The Sox were second in the AL in steals and third overall in baseball. That’s uncharacteristic of a Red Sox team but part of Farrell’s strategy to put pressure on opposing defenses.

“As long as we remain aware to the game situation and when it’s an appropriate risk to take, I think we come out in the right end of it,” Farrell said.

Farrell said anything above a 75 percent success rate is acceptable.

“When an individual falls below it, then you’ve got to pull people back in,” he said.

Looking better

Third baseman Will Middlebrooks, who singled in his first at-bat Friday, has hit safely in all six games he has played since being recalled from Triple A Pawtucket.

“It’s funny, I don’t even look at my batting average on the scoreboard. I’m just playing and doing what I can do that day,” he said. “That has helped me.”


Farrell said Middlebrooks appears more relaxed at the plate.

“Prior to he being optioned, I think there was a tendency to try to make up for some previous at-bats. That’s not the case [now],” the manager said. “He’s playing a little more free of mind.”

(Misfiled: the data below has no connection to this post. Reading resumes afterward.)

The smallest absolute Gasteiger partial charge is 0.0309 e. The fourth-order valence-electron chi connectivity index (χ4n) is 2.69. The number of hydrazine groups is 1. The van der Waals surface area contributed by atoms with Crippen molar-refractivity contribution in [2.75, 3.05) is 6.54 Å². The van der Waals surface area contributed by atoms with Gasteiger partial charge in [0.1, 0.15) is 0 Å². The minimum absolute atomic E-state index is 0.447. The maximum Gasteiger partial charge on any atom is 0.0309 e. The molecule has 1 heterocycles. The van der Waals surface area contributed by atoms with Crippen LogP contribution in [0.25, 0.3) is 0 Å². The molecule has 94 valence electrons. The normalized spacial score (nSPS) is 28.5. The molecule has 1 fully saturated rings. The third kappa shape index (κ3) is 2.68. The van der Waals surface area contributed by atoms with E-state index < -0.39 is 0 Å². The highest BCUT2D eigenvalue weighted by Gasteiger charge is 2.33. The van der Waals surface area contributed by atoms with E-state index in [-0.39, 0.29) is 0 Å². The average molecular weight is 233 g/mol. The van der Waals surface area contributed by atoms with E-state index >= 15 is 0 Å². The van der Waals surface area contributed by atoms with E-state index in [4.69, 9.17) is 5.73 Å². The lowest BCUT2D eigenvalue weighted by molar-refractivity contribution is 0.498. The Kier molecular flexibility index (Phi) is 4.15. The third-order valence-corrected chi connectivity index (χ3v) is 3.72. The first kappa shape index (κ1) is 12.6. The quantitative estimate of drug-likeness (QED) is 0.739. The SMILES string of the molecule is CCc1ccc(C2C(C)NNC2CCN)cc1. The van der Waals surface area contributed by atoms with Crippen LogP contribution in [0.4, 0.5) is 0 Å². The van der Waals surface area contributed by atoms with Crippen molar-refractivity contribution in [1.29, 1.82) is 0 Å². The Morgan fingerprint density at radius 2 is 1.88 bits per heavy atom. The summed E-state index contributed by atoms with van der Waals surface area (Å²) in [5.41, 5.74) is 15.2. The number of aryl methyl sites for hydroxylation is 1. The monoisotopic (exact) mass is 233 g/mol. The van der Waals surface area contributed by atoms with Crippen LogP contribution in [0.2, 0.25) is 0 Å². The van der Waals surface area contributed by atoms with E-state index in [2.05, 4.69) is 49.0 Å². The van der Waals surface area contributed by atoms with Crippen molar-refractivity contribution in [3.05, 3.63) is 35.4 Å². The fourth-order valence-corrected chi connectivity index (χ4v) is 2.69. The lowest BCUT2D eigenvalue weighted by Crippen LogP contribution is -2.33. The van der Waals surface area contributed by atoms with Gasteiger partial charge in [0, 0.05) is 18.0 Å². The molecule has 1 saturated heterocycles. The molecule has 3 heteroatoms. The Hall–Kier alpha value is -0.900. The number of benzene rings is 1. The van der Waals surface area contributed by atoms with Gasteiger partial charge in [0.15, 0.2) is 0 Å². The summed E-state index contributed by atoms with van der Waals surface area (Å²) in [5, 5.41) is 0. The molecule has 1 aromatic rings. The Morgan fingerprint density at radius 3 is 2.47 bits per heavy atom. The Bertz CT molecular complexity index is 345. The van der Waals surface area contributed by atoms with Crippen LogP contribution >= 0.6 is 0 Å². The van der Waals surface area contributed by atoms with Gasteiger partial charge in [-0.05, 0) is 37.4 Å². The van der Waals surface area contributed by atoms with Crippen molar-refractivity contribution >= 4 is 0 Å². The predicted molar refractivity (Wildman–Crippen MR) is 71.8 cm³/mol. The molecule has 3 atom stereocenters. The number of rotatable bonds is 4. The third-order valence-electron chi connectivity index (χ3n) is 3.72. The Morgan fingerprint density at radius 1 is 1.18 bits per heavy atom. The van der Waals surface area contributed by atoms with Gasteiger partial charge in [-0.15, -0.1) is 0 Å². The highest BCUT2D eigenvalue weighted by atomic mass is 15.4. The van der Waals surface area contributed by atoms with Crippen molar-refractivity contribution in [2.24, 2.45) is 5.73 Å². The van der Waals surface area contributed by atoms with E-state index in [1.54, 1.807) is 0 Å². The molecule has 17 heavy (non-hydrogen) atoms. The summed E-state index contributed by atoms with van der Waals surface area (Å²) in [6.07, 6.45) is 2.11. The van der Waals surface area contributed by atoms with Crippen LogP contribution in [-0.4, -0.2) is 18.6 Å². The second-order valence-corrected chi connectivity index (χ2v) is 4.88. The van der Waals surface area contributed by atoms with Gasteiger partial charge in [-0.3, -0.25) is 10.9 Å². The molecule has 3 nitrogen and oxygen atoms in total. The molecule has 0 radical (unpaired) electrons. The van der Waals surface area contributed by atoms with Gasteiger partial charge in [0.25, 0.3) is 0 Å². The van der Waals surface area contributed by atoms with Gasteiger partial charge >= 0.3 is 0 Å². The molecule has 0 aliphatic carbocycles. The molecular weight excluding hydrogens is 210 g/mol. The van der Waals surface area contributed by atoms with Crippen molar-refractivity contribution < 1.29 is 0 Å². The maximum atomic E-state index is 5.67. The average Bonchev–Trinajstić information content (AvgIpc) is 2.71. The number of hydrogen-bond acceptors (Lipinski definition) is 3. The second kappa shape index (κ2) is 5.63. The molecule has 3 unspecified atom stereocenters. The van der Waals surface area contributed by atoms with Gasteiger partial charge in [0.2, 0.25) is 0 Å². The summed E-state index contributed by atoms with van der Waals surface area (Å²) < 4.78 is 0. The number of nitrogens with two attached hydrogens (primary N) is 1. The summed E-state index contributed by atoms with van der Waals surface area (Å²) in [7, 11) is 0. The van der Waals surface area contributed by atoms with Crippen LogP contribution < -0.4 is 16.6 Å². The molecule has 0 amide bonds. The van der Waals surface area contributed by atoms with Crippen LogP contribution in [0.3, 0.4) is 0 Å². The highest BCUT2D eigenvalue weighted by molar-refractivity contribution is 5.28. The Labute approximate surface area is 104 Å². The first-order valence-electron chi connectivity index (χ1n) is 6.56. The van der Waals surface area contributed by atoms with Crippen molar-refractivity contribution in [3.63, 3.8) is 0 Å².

Farrell likes the idea of having a power bat in the bottom of the order. Middlebrooks has hit ninth since returning, but could move up.

“He’s going to tell us when he’s ready,” Farrell said.

Heavy hitters

Victorino spent some time before the game with Travis Browne, the UFC heavyweight. Both are from Hawaii. Browne is on the card at Fight Night 26 at TD Garden on Saturday. Victorino is an avid fan of mixed martial arts . . . The Sept. 15 game at Fenway Park against the Yankees was picked up by ESPN and will start at 8:05 p.m. . . . Mark Reynolds, who homered in the second inning, is the 50th player used by the Yankees this season. The team record is 51, last done in 2008. The Red Sox have used 44 players . . . The Sox play six consecutive interleague road games starting Monday. Farrell said he has a plan in mind on how often he will start David Ortiz at first base but has yet to discuss it with the player. That Mike Napoli is slumping and has been dropped in the order will make it easier to sit him and play Ortiz in the field . . . Backup catcher David Ross continued his rehabilitation assignment with Pawtucket on Friday, catching nine innings and going 0 for 4. He is expected to be activated off the disabled list on Monday in San Francisco. Ross has been out since June because of a concussion . . . Rubby De La Rosa made his Fenway debut in the fifth inning. He put three runners on base over 2⅓ innings but did not allow any runs . . . Victorino, who has one hit in his last 18 at-bats, was removed after the eighth inning, just as a precaution with his left hamstring, according to Farrell . . . Stephen Drew had two more hits and is hitting .355 with nine RBIs in his last 16 games . . . The victory was the 20th for Andy Pettitte in 40 career starts against the Sox.


Peter Abraham can be reached at pabraham@globe.com. Follow him on Twitter @PeteAbe.